COURIC: when you think about it, I mean-- and we have so much to talk about. But I remember taking-- my daughter, when she was 12, and her friend to a concert. And the-- her friend spent the entire time, even when she was walking (LAUGH) to the seat, even when we were walking around to hopefully meet somebody--

WISEMAN: Right, right.

COURIC: who was performing.

WISEMAN: Right.

COURIC: She was glued to her BlackBerry. And I thought, not only is this-- this sick, but it's kind of dangerous, too. Because it's--

WISEMAN: It's also rude.

COURIC: this constant--

WISEMAN: it's also rude. And the other part is that you do need to be interacting with people like in a person to person basis.

COURIC: Right.

WISEMAN: And--

COURIC: Which I worry about the technology. And-- and is it teaching our kids the social skills they need to actually read body language?

WISEMAN: Right.

COURIC: Understand people's reactions and expressions and how they relate to one another? You can't really do that, even when you're video chatting. And the-- and also, I worry about how technology empowers them to be even meaner and nastier, because they feel somehow separated from their target.

WISEMAN: Right. I think-- well, there's so much in what you're saying. So, I mean, first of all, everything that they're-- they're doing with technology, all the mistakes that we all make when we're teenagers is amplified. And, of course, one of the funny things about it is kids will think, you know, they want privacy from their parents and they don't want their parents looking at their stuff online or whatever. But they have no privacy. I mean, the privacy only exists in their mind. They don't have any privacy anymore. So, the parents are really the least of it. It's-- it's a real-- for them and for-- for the young people that I work with. It really is so integrated into everything that they do, just like for all of us. That what I was really-- what I really think is that we're losing and that we need to take an opportunity to say, "This is where our-- this is what our family values are. And this is what your concrete reality is." And so, we can actually use this as an opportunity to show what we really think about how you conduct yourself. But if we don't then it really does become a "Lord of the Flies" situation. I mean, it really does. I mean, there is an amazing-- I am not ever now surprised at what kids will do to each other online. And the other part is, I've always boys equally to girls. And if boys weren't as good in psychological intimidation and humiliation before technology, they've pretty much caught up. I mean, they are-- girls and boys are very fluid in the way that they're using technology to gather against each other. So, it's-- it's just something that parents have to get a handle on.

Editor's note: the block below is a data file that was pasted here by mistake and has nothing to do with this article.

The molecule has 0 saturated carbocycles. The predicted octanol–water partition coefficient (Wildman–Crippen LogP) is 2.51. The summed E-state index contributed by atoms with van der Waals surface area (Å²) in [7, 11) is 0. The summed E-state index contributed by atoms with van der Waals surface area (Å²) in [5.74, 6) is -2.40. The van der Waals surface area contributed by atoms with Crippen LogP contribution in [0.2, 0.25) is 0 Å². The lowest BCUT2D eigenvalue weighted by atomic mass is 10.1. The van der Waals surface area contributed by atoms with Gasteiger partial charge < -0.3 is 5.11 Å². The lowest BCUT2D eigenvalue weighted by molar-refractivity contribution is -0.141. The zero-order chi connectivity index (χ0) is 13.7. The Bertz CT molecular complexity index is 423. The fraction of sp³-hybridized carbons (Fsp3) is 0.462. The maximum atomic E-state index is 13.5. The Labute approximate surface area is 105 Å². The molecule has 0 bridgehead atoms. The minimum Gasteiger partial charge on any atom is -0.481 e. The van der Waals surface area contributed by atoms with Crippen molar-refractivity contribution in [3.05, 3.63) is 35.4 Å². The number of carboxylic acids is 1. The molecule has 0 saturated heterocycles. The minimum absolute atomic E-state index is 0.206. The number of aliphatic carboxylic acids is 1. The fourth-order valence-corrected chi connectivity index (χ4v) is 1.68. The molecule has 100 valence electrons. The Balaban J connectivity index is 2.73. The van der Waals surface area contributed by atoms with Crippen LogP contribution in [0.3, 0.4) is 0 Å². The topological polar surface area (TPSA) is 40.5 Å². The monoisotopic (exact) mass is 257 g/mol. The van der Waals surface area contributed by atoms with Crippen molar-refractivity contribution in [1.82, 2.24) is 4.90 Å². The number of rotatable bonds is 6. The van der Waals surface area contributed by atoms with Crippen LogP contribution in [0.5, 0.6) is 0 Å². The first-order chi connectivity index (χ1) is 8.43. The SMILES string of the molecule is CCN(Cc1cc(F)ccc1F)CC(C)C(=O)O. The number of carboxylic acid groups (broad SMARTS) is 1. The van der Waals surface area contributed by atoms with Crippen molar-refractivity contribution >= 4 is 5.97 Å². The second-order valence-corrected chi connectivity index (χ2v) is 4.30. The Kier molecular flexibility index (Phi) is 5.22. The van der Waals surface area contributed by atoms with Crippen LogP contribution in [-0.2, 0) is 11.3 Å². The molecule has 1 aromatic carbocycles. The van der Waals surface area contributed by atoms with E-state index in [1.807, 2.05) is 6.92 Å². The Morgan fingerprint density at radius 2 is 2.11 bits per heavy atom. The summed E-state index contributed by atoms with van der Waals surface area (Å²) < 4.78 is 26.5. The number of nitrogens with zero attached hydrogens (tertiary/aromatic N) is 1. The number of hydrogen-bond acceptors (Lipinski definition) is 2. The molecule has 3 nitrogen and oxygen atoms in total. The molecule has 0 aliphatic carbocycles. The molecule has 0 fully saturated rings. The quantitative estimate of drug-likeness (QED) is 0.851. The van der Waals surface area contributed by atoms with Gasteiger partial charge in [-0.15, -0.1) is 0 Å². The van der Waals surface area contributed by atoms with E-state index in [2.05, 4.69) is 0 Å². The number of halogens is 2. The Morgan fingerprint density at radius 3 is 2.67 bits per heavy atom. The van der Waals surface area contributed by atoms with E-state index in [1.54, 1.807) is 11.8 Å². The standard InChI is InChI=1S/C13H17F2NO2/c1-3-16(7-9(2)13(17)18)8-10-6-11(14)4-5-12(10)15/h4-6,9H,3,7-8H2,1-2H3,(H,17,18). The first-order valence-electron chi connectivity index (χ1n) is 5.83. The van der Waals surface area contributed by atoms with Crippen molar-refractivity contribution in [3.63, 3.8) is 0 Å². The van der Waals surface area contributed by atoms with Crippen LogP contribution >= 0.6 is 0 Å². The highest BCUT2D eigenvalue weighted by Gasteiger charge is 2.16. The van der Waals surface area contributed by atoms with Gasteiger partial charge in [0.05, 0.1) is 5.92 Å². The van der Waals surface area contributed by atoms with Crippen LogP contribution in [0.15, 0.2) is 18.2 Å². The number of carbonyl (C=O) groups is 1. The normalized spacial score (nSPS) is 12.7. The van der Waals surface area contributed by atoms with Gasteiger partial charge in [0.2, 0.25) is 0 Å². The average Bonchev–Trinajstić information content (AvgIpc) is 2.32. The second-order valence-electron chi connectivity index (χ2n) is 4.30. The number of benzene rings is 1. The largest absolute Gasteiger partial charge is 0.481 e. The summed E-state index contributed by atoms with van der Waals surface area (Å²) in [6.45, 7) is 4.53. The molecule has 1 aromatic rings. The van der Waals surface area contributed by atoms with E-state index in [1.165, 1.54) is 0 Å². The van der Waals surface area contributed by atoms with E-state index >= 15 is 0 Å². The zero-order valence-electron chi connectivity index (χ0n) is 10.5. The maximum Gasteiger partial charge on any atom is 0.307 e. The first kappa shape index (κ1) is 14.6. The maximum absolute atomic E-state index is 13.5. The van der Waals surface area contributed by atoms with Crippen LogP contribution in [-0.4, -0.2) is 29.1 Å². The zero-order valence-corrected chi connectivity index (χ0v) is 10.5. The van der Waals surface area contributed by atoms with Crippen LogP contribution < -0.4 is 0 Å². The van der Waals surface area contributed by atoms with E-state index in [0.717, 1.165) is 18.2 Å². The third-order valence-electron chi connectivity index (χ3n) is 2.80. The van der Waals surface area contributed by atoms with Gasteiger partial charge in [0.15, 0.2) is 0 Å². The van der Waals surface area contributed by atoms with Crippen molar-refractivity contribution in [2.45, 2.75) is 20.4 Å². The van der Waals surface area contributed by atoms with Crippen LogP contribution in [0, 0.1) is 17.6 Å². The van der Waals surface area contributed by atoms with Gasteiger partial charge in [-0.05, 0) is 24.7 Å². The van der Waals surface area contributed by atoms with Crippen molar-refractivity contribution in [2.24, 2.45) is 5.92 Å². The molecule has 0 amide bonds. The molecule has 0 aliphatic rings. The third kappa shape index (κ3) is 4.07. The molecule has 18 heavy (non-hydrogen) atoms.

COURIC: So-- so, you're saying that it's unrealistic to say "No technology in your life." But it--

WISEMAN: But it's a huge opportunity. Sure.

COURIC: Right. So, you have to kind of say, "How can our values fit in with the modern world?